But it's one thing to build a single great balloon, or even a dozen great balloons. If Google really wants to connect billions of people with this technology, they'll need to fill up the stratosphere with thousands and thousands of balloons. And they'll need to do it fast and cheaply. ABI Research released a report this week on Loon's prospects, in which they questioned the economics of the project and concluded that, even if it could be cheap, "It may have a five to ten year project lifetime as the worldwide population continues to urbanize and 4G networks migrate outward.”
To even contemplate that kind of scaling up, you need someone who understands how to manufacture things.
So Google went to Apple, the best manufacturing and supply chain company in the world, and poached one of their elites.
Mahesh Krishnaswamy did not intend to go into balloon manufacturing.
He'd been a computer scientist and engineer, who loved getting down into the assembly code. That landed him a gig at Motorola, back when the company was still an independent mobile powerhouse and not a mere facet of Google. It was there that he learned the value of manufacturing. "You cannot really manufacture your way out of a poor design but you can screw up a good design if you manufacture it poorly," he told me.
So, he took up the cause of making hardware, which eventually landed him at Apple working on manufacturing of new products. He worked on the first iPad and the Macbook Airs before migrating to procurement and supply chain.
Apple, you should know, has been the number-one ranked supply chain company by the analyst firm Gartner for more than half a decade. While Jony Ive and the design of the products might garner most popular praise, it's really the company's mastery of manufacturing and procurement that make Apple's operation possible.
Krishnaswamy said the job was basically, "How do you take something that is an idea of or a prototype and scale it and build 50 million of those a quarter?"
And then two-and-a-half years ago, he left Apple for Google X, initially with the thought that he'd work on manufacturing across all of the research lab's many products.
Soon, though, he found himself deep inside Project Loon, having the same thought that many Google-observers would have when Loon was announced: "Having done high-volume consumer electronics manufacturing, you get handed down balloons, and it was like, 'What?'"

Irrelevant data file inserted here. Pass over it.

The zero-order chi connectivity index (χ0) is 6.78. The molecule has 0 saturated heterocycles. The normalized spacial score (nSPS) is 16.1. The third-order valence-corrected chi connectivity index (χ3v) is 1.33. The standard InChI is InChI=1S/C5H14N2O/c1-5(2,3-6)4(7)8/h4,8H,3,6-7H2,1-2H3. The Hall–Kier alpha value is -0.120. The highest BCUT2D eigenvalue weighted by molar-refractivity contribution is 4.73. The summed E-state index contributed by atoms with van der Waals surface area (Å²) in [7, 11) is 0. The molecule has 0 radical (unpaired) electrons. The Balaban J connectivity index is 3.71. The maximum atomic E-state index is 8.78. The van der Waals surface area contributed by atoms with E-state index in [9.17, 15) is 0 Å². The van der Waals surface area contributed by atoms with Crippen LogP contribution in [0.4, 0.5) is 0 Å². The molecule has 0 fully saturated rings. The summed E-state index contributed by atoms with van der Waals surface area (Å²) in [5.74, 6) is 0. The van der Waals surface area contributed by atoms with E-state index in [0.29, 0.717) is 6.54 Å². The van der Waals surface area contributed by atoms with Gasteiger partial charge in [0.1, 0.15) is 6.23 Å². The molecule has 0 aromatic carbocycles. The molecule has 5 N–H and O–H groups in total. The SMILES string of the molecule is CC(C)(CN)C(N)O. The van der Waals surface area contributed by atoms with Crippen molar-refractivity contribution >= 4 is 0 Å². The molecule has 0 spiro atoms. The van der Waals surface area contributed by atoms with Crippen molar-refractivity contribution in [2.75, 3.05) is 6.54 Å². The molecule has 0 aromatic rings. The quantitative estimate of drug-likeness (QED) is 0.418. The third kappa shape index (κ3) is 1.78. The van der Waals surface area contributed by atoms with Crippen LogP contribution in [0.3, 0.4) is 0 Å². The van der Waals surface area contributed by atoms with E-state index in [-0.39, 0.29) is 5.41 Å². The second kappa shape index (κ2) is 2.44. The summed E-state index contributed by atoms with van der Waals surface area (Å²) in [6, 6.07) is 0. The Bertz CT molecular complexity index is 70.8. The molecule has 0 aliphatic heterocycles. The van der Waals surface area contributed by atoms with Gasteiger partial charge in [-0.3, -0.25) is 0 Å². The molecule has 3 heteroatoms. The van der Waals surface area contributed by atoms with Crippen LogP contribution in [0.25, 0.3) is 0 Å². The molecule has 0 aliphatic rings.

But "manufacturing is manufacturing," Krishnaswamy maintains. They just had to find the right materials and suppliers. So, they cast about for who made the best high density poly-ethylene (HDPE) bags.
The food industry, as it turns out, has developed most of the best plastic film technology for these purposes. That's one reason that Krishnaswamy ended up exploring the Cheerios bags that he said are the closest in form to the bags Loon calls balloons. Then they found the right manufacturing partner in Raven Aerostar, makers of all kinds of inflatables for research and the military. And they were off.
The Project Loon balloons themselves are 65 feet in diameter—and they are really two balloons, one inside the other. The balloons are inflated with helium, but air can be pumped into and out of the inner chamber, which changes the buoyancy of the contraption and allows it to move up or down. Those altitude changes make it possible to move into different winds, allowing for a modicum of steering.
The biggest problem with balloons, of course, is leaking. And Google's researchers initially struggled with how to prevent leaks. Even a tiny hole a tenth of an inch across could reduce the duration of a balloon flight by 10 days. And just try to find a leak that small on a balloon that's 65 feet in diameter.
So, they now take great pains to avoid creating leaks. They even have special padded socks for use when they walk on the plastic films. They've perfected the manufacturing process for the seals that attach each panel of plastic film to the next.